The fighting postmen of Gdansk


One event that is often over looked in the wider context of WWII is one of the first actions of the war.

On September 1,1939 the Germans cut the phone and electricity lines to the Post office of Gdansk. At the time there were 56 people in the building. Combat engineer and Army Reserve 2nd lieutenant  Konrad Guderski. 42 Gdansk postal employees, ten postal employees from  the cities of Gdynia and Bydgoszcz, the building keeper with his wife and a 10-year-old daughter who lived in the complex.

Konrad Guderski had been dispatched to  Gdansk  earlier in 1939.konradHis task was to help organize the official and volunteer security staff at the Polish Post Office in Gdansk, because of the imminent threat of a German invasion.

Guderski was sent by the Ministry of Military Affairs in April 1939, to Gdansk.He was an engineer by trade but joined the army in 1934.

Of the 56 people in the Post office complex ,Konrad Guderski was the only one person working for the military.

At 4.45 on September 1st ,1939 the German battleship SMS Schleswig-Holstein started shelling the Polish positions on the Westerplatte, and in doing so fired the first shots of World War II. The ship had already been in Gdansk prior to September 1st. In a way similar as the Trojan horse. It had come to Gdansk as part of an annual  ceremonial visit in August. What wasn’t known by the polish authorities  that the ship had about 100 heavily armed infantry men on board.


Gdansk which was called Danzig at the time was technically a German city in Poland, about 90% of the population were ethnic Germans, The city also had SA and SS divisions ,also the police force were loyal to the Nazi regime.

Three ADGZ heavy armored cars were brought in by the police ,as the local SS,SA, the Police and some infantry reinforcements from the Schleswig Hosltein attacked the Post office.


The Germand thought it was going to be an easy victory .The attack started at the same time, as the shelling of Westerplatte . It was,  even though the attackers were able to get entrance to the complex , the attack initially failed. Guderski though was killed by his own grenade while trying to stop the German advance.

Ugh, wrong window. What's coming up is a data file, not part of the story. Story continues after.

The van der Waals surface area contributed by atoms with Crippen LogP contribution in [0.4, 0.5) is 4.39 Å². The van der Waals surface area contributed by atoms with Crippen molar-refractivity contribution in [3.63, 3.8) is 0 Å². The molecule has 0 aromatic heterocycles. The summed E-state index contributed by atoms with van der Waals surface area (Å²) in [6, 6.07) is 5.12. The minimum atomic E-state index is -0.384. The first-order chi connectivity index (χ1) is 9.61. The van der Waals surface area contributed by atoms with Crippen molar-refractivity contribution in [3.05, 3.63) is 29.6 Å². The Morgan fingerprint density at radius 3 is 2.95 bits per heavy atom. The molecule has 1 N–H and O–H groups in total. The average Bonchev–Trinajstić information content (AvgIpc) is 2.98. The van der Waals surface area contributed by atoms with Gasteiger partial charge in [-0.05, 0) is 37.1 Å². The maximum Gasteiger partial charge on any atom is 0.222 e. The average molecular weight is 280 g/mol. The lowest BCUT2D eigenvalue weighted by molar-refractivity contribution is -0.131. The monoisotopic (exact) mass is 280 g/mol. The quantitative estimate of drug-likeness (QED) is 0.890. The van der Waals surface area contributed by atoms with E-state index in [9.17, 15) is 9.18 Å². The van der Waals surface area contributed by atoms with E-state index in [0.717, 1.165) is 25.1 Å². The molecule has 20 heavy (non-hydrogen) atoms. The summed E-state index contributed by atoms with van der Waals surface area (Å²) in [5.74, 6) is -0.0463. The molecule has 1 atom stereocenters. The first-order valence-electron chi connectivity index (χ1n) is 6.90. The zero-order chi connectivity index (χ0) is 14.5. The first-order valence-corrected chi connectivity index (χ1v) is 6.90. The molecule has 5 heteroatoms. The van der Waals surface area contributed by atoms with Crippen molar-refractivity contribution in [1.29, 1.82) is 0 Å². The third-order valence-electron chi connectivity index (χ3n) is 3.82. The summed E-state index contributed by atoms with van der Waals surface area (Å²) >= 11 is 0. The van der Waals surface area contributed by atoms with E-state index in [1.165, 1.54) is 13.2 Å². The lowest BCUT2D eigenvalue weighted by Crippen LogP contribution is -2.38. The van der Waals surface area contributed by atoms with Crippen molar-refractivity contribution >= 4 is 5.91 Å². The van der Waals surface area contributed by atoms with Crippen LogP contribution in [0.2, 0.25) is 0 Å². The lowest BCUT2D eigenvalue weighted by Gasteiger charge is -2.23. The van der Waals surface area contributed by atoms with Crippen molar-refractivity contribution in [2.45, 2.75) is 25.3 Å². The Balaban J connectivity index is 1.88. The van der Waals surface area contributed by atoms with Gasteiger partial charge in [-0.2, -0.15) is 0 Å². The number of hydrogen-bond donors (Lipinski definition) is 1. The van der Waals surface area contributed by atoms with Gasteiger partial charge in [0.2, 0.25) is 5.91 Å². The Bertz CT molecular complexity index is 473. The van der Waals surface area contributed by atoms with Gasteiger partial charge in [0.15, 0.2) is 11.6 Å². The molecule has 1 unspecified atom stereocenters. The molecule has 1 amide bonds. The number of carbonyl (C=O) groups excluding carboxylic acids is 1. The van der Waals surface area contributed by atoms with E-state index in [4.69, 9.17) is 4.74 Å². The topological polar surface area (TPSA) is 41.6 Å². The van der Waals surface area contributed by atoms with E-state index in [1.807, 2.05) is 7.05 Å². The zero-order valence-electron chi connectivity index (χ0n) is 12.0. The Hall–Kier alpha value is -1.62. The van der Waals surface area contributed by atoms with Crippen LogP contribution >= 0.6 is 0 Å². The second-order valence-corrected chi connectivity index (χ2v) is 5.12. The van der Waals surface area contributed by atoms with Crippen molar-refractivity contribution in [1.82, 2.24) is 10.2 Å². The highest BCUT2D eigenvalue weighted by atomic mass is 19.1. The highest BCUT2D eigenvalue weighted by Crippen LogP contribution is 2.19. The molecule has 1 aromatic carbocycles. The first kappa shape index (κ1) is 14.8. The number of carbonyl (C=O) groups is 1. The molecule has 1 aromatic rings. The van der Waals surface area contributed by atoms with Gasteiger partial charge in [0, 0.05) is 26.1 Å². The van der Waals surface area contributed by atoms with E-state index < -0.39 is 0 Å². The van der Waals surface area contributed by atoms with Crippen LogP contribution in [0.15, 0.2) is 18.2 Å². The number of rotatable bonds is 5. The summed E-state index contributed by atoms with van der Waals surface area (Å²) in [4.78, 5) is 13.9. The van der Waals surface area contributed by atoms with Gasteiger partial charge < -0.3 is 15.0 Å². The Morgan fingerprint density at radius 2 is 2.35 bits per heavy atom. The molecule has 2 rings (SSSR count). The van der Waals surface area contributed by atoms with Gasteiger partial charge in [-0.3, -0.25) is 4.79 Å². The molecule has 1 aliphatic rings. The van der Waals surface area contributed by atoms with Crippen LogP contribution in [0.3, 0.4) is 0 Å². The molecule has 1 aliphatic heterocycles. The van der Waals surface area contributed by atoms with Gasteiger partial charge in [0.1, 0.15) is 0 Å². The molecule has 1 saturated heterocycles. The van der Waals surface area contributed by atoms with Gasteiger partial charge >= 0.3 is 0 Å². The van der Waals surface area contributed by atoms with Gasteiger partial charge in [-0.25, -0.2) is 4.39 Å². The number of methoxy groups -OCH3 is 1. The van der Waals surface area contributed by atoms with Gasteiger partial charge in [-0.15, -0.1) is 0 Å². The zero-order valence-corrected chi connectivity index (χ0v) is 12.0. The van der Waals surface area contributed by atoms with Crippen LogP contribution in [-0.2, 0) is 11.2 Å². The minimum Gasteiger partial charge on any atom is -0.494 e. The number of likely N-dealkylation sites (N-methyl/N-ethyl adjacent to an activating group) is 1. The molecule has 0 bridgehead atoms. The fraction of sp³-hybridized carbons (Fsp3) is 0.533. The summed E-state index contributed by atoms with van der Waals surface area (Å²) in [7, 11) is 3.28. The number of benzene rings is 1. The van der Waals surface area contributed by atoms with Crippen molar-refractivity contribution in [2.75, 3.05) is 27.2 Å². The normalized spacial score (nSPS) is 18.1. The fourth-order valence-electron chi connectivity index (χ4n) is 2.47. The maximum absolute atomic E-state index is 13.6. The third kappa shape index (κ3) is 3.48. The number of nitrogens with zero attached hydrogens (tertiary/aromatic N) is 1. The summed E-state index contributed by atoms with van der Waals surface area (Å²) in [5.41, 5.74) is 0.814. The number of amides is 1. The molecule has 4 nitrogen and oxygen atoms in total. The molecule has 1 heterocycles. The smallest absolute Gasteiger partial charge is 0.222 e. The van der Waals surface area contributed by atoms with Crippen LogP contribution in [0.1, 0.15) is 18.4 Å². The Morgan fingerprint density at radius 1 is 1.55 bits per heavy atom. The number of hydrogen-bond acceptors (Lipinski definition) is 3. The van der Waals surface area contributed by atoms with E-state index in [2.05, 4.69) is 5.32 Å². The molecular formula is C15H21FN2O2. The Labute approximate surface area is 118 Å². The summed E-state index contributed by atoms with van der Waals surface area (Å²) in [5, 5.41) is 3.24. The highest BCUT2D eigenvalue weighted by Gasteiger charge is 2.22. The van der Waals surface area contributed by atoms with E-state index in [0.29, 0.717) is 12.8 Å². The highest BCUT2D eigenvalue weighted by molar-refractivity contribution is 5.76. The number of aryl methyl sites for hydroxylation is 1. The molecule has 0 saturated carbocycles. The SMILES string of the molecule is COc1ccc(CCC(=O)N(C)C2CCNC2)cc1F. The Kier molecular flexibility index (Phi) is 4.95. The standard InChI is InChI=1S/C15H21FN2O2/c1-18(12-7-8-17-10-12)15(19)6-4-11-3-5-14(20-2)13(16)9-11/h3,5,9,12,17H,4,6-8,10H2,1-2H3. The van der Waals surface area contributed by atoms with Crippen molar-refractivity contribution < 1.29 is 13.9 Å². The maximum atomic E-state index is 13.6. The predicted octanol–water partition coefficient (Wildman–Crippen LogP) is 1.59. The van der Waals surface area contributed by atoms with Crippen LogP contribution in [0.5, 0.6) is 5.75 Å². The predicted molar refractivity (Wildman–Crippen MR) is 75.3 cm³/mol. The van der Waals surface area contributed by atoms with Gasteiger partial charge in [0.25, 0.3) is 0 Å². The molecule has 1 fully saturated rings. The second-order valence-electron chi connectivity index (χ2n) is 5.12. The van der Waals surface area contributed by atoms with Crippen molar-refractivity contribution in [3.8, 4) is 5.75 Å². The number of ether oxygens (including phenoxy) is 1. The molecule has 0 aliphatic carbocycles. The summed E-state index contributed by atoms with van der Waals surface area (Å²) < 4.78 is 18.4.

The siege lasted 15 hours, After the Germans pumped burning gasoline into the basement, and used flamethrowers 5 people in the building were burned alive.

The defenders of the Post office decided to call it a day and sent Dr. Jan Michoń, the director of the Post Office and Józef Wąsik, the commandant of the Post Office,out with a white flag. However the Germans ignored the white flag and shot both men.

The rest of the Poles were allowed to surrender and leave the burning building. Six people managed to escape from the building, although two of them were captured the following days.The other 4 managed to survive the war.

Sixteen wounded prisoners were sent to the Gestapo hospital, where six subsequently died (including the 10-year-old daughter of the building keeper). The other 28 were first imprisoned in the police building and, after a few days, sent to Victorianism(a temporary prison for Poles living in Gdansk), where they were interrogated and tortured.


All the other defenders of the Post office were sentenced to death.


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  1. The hallmark of the Nazi regime- death, murder and destruction. The world paid a brutal price in appeasing the corporal.


  2. Reading this entry I immediately recognized this event as having been portrayed in my all-time favorite movie, Volker Schlöndorf’s Die Blechtrommel (The Tin Drum). This scene was shot in Zagreb, Croatia.


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